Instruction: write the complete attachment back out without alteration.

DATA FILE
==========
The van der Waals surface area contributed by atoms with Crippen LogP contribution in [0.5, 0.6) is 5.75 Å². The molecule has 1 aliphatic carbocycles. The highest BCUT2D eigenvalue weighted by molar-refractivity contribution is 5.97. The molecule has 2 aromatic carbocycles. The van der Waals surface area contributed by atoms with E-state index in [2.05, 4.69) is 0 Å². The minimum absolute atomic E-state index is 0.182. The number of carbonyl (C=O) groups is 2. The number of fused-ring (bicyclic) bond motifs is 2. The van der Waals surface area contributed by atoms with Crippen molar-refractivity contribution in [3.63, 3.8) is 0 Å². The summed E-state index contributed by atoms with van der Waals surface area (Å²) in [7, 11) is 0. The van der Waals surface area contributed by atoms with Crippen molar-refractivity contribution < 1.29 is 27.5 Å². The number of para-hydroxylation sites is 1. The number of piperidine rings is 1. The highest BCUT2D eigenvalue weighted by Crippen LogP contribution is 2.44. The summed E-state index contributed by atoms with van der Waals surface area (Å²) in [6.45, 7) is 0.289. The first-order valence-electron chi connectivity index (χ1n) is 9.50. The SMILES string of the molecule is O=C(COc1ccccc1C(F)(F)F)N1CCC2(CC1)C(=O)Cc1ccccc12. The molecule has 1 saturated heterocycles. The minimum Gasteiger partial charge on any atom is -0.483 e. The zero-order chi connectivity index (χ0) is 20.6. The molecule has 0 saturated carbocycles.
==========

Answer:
The van der Waals surface area contributed by atoms with Crippen LogP contribution in [0.5, 0.6) is 5.75 Å². The molecule has 1 aliphatic carbocycles. The highest BCUT2D eigenvalue weighted by molar-refractivity contribution is 5.97. The molecule has 2 aromatic carbocycles. The van der Waals surface area contributed by atoms with E-state index in [2.05, 4.69) is 0 Å². The minimum absolute atomic E-state index is 0.182. The number of carbonyl (C=O) groups is 2. The number of fused-ring (bicyclic) bond motifs is 2. The van der Waals surface area contributed by atoms with Crippen molar-refractivity contribution in [3.63, 3.8) is 0 Å². The summed E-state index contributed by atoms with van der Waals surface area (Å²) in [7, 11) is 0. The van der Waals surface area contributed by atoms with Crippen molar-refractivity contribution < 1.29 is 27.5 Å². The number of para-hydroxylation sites is 1. The number of piperidine rings is 1. The highest BCUT2D eigenvalue weighted by Crippen LogP contribution is 2.44. The summed E-state index contributed by atoms with van der Waals surface area (Å²) in [6.45, 7) is 0.289. The first-order valence-electron chi connectivity index (χ1n) is 9.50. The SMILES string of the molecule is O=C(COc1ccccc1C(F)(F)F)N1CCC2(CC1)C(=O)Cc1ccccc12. The molecule has 1 saturated heterocycles. The minimum Gasteiger partial charge on any atom is -0.483 e. The zero-order chi connectivity index (χ0) is 20.6. The molecule has 0 saturated carbocycles.